When I read about the dioceses of San Joaquin, Pittsburgh, Quincy and Fort Worth jockeying to transfer their diocesan properties to the Province of the Southern Cone, my mind immediately jumps to Luke 15:11: "There was a man who had two sons. The younger of them said to the father, 'Father, give me the share of the property that will belong to me.' So he divided his property between them."
Through their conventions, Episcopalians in these dioceses declared clearly and democratically that they wanted to leave and take their share of the property with them. Following the lead of the abundantly loving father who understands that his younger child needs to leave so that he one day may come home again, maybe we shouldn't hinder them.
The father desires to be at one with his son but, ironically, must let him go, for reconciliation is in the future, yet unseen. By dividing the property, he makes it possible for his son to leave with the delusion that his future is somehow dependent on earthly property, not on the unconditional love and grace that is the only possession that will matter when he returns home.
I don't put the Episcopal Church in the role of the father; I fear we'll be typecast in the role of the older brother, waving our well-worn canons and shouting upon the secessionist dioceses' eventual return, "All these years we've been working like a slave, and never disobeyed!"
While the canons are clear that the Episcopal Church keeps the properties (who could imagine canons that would not support the institution that created them?), I think we should listen to the clear message of Scripture and pass over the older brother's outrage and prepare for the reconciliation that trumps all worldly concern.
Could the Episcopal Church allow a renegade diocese to gather all that it has and travel to a distant country? It would be risky and scary, like the gospel itself. In the parable, the younger son squanders all of the property.
We rightly are concerned about the saints entrusted to our burial grounds and the memorial silver in the safes. We have a responsibility to the legacies entrusted and the promises made.
Still, I remain surprised that the Episcopal Church's dedication to the reconciliation model so abundant in the Gospel of Luke grows scarce when the fight is over property. In the blink of an eye, brothers and sisters morph into litigants, and the battle lands in the secular courts. Watch out for I Corinthians 6:5ff: "Can it be that there is no one among you wise enough to decide between one believer and another, but a believer goes to court against a believer – and before unbelievers at that?"
At times like these, I can barely look at Luke 12:13ff: "Someone said to Jesus, 'Teacher, tell my brother to divide the family inheritance with me.' Jesus said, 'Friend, who set me to be a judge or arbitrator over you? Take care! Be on your guard against all kinds of greed; for one's life does not consist in the abundance of possessions.'"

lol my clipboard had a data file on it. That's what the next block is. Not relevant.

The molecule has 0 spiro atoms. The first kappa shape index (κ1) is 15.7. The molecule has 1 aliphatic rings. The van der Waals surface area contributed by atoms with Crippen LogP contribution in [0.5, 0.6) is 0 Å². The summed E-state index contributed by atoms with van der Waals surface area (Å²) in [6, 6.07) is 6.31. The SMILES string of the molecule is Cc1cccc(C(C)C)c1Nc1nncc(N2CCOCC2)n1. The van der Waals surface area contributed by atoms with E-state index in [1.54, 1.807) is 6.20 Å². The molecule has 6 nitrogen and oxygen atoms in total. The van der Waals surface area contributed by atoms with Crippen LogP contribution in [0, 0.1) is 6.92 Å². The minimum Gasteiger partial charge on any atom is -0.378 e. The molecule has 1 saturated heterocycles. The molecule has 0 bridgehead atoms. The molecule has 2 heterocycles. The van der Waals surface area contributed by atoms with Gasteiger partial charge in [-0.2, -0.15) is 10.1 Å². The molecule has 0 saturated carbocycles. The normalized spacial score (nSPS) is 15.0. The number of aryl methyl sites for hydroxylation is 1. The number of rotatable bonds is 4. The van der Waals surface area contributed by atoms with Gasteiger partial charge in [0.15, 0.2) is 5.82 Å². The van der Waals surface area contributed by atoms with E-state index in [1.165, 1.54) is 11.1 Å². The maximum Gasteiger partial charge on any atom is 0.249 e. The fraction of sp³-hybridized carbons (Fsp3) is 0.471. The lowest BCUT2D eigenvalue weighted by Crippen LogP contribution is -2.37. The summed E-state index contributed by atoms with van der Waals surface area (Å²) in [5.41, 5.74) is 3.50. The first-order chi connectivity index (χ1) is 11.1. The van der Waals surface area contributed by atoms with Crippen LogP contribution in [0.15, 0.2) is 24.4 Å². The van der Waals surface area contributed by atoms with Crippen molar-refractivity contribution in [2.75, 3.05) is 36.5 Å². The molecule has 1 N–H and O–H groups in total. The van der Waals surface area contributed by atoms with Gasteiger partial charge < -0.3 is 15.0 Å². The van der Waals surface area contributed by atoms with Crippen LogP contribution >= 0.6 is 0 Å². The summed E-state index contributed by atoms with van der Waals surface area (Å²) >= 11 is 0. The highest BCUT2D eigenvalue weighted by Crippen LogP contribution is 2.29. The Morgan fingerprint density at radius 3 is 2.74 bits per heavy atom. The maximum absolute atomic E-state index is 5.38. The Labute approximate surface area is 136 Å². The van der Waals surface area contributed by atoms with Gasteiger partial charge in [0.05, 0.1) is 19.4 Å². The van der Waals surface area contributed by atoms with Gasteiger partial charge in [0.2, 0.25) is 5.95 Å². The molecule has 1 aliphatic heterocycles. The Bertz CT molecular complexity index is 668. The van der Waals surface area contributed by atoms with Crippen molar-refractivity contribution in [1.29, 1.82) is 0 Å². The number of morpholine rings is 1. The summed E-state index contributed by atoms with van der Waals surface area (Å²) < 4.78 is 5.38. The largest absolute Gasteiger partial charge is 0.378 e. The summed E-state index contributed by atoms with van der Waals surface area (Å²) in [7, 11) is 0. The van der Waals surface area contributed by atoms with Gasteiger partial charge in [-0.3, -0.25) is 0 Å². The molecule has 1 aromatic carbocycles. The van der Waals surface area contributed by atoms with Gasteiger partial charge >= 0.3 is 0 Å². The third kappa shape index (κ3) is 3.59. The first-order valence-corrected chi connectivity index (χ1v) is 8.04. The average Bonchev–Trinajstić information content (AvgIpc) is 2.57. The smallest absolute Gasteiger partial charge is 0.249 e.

The parable of the rich fool that follows warns that we should take no comfort in the security of goods laid up for many years. Are not our properties to be used now? Does it really matter who uses them, in the economy of heaven?
I pray that the Episcopal Church adopts a reconciling temper that allows the secessionist congregation to continue to use the real property that was entrusted to them, while the fleeing congregation and its new diocesan authority acknowledge legally and canonically that the Episcopal Church continues to own the property. Mortgage agreements can be drafted that let the Episcopal Church make a permanent claim on the property and the conditions that would result in retaking possession. If the congregation and its new diocese agree to the mortgage and conditions, then two branches of the Anglican Communion will indeed be divergent, and awkwardly arranged, members of the one body of Christ.
In Luke 20:9ff, a landowner trusts his vineyard to tenants, and it is clear that he still owns the vineyard and can evict the tenants if they do not conform to the mission of the vineyards.
Ask, but don't demand, that the leaving congregations pay rent to help replace assessments and diocesan giving. And insist in the mortgage agreement that the Church Insurance Company, or equivalent, continue to underwrite the property. If payments lapse, there is a legal basis for eviction.
I can hear the shouts of "naïve." But, I remain a fool -- I hope a fool for Christ -- and hope that, if one sheep wanders off, we develop a strategy to keep looking for it, even if that sheep doesn't want to be found.
I think the secessionist churches in the breakaway dioceses will come to themselves, like the younger son does in Luke's parable, and return home.
If we could let them go in a way that serves their immediate need for independence while protecting our assets, I think we'll be able to welcome them back, better than the older brother welcomed back his brother. Let us not forget that in some way, one day, we all will be eating at the same welcome table.